Facial coverings are now optional in most public places in Illinois, including schools, after Gov. J.B. Pritzker issued new guidance Monday to comply with new U.S. Centers for Disease Control and Prevention guidelines.
“Across the state, Illinoisans are taking their masks off today knowing that most eligible adults are boosted, and our hospitals have much more capacity to save lives,” Pritzker said in a statement Feb. 28. “I’m proud that Illinoisans have done the hard work that has made our state a leader in the Midwest, with more of our residents vaccinated than any other state in the region.”
Under a new executive order issued by Pritzker, masks are no longer required in most indoor public places, including K-12 schools and day cares. But schools and private businesses can continue to require masks at their own discretion.
Face masks are still required in health care settings and on public transportation such as buses, trains and airplanes, as well as transportation hubs like airports and bus stations.
Those developments came after the Illinois Supreme Court on Feb. 25 declined to hear the state’s appeal of a temporary restraining order issued Feb. 4 by a Sangamon County judge, calling the issue “moot.”
In its ruling late Friday, the court, in a 5-2 vote, echoed a 4th District Court of Appeals decision from a week earlier that said the issue was moot because the emergency rules that the Illinois Department of Public Health had issued in September had expired and the legislative Joint Committee on Administrative Rules voted Feb. 15 not to renew them.
Because the issue of the TRO was moot, the state’s high court said Feb. 25, the order itself was vacated and the case was remanded back to Sangamon County to be heard in its entirety.
“We are pleased the court acted quickly to vacate the TRO, as the state requested,” Attorney General Kwame Raoul’s office said in a statement. “However, as the case is returned to the circuit court, we will continue to defend the governor’s executive orders to protect all Illinois residents and mitigate the spread of COVID-19.”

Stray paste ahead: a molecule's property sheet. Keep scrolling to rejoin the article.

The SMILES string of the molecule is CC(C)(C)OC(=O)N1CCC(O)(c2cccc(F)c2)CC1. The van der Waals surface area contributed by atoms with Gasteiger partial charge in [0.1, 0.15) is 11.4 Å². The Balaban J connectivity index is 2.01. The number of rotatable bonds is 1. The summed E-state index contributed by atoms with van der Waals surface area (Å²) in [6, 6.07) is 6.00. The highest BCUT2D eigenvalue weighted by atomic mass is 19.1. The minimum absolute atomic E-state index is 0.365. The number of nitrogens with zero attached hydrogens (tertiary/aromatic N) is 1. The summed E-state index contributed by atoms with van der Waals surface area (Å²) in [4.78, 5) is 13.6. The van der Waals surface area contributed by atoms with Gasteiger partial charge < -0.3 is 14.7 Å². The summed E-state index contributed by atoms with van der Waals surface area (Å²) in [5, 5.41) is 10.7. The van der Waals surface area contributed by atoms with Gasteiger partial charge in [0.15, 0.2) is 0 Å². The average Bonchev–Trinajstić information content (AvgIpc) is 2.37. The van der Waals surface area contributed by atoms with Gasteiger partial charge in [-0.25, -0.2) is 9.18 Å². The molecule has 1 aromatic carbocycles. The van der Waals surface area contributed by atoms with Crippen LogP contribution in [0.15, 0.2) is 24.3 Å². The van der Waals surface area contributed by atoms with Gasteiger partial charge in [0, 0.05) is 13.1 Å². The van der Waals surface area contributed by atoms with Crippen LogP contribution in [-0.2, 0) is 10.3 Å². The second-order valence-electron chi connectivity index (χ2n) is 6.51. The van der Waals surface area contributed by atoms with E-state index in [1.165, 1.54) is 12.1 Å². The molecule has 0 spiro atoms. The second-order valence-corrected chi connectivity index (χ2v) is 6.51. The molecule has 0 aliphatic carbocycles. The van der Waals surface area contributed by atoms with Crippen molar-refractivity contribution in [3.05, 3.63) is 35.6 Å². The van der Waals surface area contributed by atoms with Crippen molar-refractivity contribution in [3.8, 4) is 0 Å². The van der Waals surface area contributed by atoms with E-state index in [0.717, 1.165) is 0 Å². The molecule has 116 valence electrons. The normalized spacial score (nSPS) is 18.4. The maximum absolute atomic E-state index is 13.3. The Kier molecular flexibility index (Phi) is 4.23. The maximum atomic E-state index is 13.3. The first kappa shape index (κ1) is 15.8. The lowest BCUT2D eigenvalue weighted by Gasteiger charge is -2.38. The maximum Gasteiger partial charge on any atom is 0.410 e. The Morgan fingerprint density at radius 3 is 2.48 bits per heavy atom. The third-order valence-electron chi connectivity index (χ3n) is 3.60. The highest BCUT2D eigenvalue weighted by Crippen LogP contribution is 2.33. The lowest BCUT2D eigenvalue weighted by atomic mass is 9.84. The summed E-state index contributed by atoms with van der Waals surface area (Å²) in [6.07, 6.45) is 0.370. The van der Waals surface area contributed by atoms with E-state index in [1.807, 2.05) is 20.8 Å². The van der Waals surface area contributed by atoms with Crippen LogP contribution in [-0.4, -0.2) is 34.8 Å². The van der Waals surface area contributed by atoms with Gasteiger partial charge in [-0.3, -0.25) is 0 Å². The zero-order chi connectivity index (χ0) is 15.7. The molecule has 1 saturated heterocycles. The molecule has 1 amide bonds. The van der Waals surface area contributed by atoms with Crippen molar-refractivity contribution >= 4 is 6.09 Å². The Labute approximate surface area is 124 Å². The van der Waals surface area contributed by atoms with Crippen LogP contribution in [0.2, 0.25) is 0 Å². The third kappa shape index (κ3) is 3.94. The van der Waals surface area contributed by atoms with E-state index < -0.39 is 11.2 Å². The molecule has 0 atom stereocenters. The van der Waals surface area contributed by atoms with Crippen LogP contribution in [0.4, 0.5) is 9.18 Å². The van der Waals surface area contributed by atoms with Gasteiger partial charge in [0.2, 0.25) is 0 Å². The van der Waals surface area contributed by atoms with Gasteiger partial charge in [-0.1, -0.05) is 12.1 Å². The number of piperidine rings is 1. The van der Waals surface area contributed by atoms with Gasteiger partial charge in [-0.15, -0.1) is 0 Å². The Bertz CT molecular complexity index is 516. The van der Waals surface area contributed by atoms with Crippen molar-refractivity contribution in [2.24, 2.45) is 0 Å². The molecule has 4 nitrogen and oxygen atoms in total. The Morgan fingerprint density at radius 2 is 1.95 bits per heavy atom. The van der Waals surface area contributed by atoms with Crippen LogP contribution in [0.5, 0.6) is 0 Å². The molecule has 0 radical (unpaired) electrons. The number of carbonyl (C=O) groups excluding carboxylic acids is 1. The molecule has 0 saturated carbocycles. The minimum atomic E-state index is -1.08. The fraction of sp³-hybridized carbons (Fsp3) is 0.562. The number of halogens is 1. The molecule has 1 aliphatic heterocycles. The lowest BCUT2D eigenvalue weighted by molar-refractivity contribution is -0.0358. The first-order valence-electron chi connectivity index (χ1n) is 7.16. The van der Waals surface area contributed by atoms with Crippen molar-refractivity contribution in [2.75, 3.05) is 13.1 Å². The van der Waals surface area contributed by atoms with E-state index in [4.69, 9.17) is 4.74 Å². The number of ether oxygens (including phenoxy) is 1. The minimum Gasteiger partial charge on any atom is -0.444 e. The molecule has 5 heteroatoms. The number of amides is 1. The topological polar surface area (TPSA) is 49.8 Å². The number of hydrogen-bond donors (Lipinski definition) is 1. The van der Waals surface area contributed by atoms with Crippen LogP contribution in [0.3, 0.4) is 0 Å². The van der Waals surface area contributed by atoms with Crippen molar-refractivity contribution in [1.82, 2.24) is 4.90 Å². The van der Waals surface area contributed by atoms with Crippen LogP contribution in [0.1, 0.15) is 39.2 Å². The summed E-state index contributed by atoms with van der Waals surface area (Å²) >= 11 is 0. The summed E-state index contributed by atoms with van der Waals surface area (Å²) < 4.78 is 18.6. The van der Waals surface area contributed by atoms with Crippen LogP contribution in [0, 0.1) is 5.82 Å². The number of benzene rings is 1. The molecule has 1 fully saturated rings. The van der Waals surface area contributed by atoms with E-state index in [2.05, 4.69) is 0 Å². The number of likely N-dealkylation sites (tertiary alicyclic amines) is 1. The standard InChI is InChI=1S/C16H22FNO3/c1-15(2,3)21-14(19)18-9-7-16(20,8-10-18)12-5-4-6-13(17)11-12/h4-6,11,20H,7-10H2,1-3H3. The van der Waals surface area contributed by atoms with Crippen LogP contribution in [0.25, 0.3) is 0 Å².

The Supreme Court’s ruling, however, was one that left both sides in the dispute claiming victory.
“I’m gratified that the Supreme Court vacated the lower court’s restraining order, meaning that if a school mask mandate needs to go into effect in the future, we continue to have that authority,” Pritzker said in a statement released by his press secretary.
But Republican lawmakers who have questioned Pritzker’s use of executive orders and criticized the Democratic majority in the General Assembly for not exercising oversight, said the ruling will serve as a check on the governor’s powers.
“The Illinois Supreme Court found the governor’s mask mandate moot and not enforceable thanks to a bipartisan group of legislators who decided to strike it down earlier this month,” Senate GOP Leader Dan McConchie, of Hawthorn Woods, said in a statement.
Pritzker had previously announced that the general statewide mask mandate would expire Feb. 28 if the state’s hospitalization usage and other metrics continued on a downward trend. He had previously planned to leave school mask mandates in place, however.
Since he made the announcement at the beginning of the month, the governor’s office said in a statement Friday, the number of people in the hospital with COVID-19 has been cut in half and the number of intensive care beds available increased by 24 percent, while the state’s weekly COVID-19 case rate has also decreased by 70 percent.
While previous guidelines were based on metrics such as case counts and test positivity rates, the new guidelines are based on factors such as the number of hospital beds being used, hospital admissions and the total number of new COVID-19 cases in an area.
According to CDC data, most counties in Illinois are considered low or moderate transmission areas. Counties designated as high transmission areas are located mainly in southern Illinois and in pockets along the state’s eastern and western borders.
The status of individual counties throughout the United States is available on the CDC’s website, cdc.gov/coronavirus/2019-ncov/your-health/covid-by-county.html.